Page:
Us and Them. A calming, unnervingly quiet song against the backdrop of lush saxophones, spiralling synth work, repetitious ground bass, and silky guitars. Lyrics about the hypocrisies of war and the generals leading the common man to his death, not unlike politicians driving the working class into the ground. At several points across the song's nearly eight minute track length, there are ascensions in volume across backing vocals, crashing cymbals and loud barre chords. There is also another vocal sample during the song's bridge section:
"I mean, they're not gonna kill ya
So if you give 'em a quick short, sharp, shock
They won't do it again. Dig it?
I mean he get off lightly, 'cause I would've given him a thrashing
I only hit him once! It was only a difference of opinion, but really
I mean good manners don't cost nothing do they, eh?"
And from the aftermath of this battle comes a proposition. Out of the settling dust. Any Colour You Like bursts it in all of its Technicolor glory. Ostensibly a jam with the same chord progression as Breathe, down a whole tone (Dm to G), it showcases Richard Wright's importance to the band. It's the closest thing to funk the album has, and Wright's synthesizers muddy the mix with intent. The rhythm section is tight and muscular, whereas Gilmour's guitar is slippery and gorgeous, falling out of place at times. The track gets further and further into the groove, and after some scat singing and a mini solo from Gilmour, the closing of Breathe - at least in terms of sequence of notes, again down a tone - sours the composition. And so it goes that the listener bumps their head and thus has...
Brain Damage. The soft arpeggios of the open chord, against some bends and slides. The bass playing octaves ever so softly. Mason's hi hat delicately pressed at the right time. Roger Waters, the tall and imposing self-appointed leader of Pink Floyd, opens his mouth for the first time and has the last word toward the end of the record. An ode to lunacy and crumbling self-identity, Brain Damage is the logical conclusion to the album. The narrator(s) are going insane ("the lunatic is in my head", complete with mad laughter). The two choruses, again, are subtle uplifts and crescendos. Ride cymbals, guitar strums, organs, backing singers. Both times, Waters looks forward to the listener joining him as they both go insane, as they both (eventually) become two lost souls swimming in a fish bowl. Also includes a juicy album title drop.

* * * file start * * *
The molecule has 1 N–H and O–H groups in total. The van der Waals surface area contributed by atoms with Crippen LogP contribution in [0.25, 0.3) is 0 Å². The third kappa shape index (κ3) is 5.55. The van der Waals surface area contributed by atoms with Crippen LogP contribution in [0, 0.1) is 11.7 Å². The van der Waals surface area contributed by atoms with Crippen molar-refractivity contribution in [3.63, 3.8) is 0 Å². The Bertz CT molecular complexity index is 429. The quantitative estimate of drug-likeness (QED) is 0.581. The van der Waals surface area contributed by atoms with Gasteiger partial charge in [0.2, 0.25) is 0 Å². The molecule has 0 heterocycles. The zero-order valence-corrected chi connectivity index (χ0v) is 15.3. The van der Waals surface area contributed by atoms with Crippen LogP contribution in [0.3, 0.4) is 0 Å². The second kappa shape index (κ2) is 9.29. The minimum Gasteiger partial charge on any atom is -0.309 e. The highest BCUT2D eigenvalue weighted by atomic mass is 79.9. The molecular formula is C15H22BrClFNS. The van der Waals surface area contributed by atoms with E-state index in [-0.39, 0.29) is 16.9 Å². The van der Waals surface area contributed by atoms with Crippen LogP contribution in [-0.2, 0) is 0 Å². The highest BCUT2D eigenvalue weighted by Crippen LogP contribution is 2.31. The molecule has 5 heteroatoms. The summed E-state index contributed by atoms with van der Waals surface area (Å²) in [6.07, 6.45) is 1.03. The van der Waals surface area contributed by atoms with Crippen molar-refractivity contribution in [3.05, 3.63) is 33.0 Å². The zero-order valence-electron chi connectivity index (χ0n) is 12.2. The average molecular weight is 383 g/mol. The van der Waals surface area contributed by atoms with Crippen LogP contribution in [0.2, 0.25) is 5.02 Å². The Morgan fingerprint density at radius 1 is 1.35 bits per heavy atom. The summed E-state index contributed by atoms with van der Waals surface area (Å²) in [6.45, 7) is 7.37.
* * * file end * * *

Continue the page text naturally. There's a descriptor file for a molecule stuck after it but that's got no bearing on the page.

Eventually, with no warning, the Eclipse occurs. A thrashing away with no abandon and an epic, yet miniscule, closing to the record as Waters pulls out one of his favourite tricks: repetition. He'd use this again on future songs such as Dogs. Here, the lyrics represent the end of the mental wellbeing of the listener, finally succumbing to modern life's insanity and being left in the lurch. ("all that you touch...and everything under the sun is in tune/but the sun is eclipsed by the moon")
You hear that heartbeat again. A man's voice. "There is no dark side of the moon really, matter of fact it’s all dark." And then you find yourself compelled to press play again.
Allow me to put this into perspective: The Dark Side of the Moon is not the best Pink Floyd album. The two albums that proceeded it are better. However, as much as I love Wish You Were Here and Animals more, it's clear to me that there was a pre-DSOTM and a post-DSOTM. It's that seminal of an album that it draws its own line in the sand of Pink Floyd's career, and indeed popular music at large. It was the nail in the coffin of the sixties in many ways. It was one of the first albums to finally proclaim, "the dream and utopia failed and this is why, this is the result, and we need to do something about it".
It was also the very first album by the band I checked out. Listening to this album for the first time in the dark, hearing it just oozing cool whilst conveying some damn near unsettling lyrical themes, was a cornerstone moment in my musical life.
Modern life sucked then and it sucks now. In either case, I'll see you all on the dark side of the moon.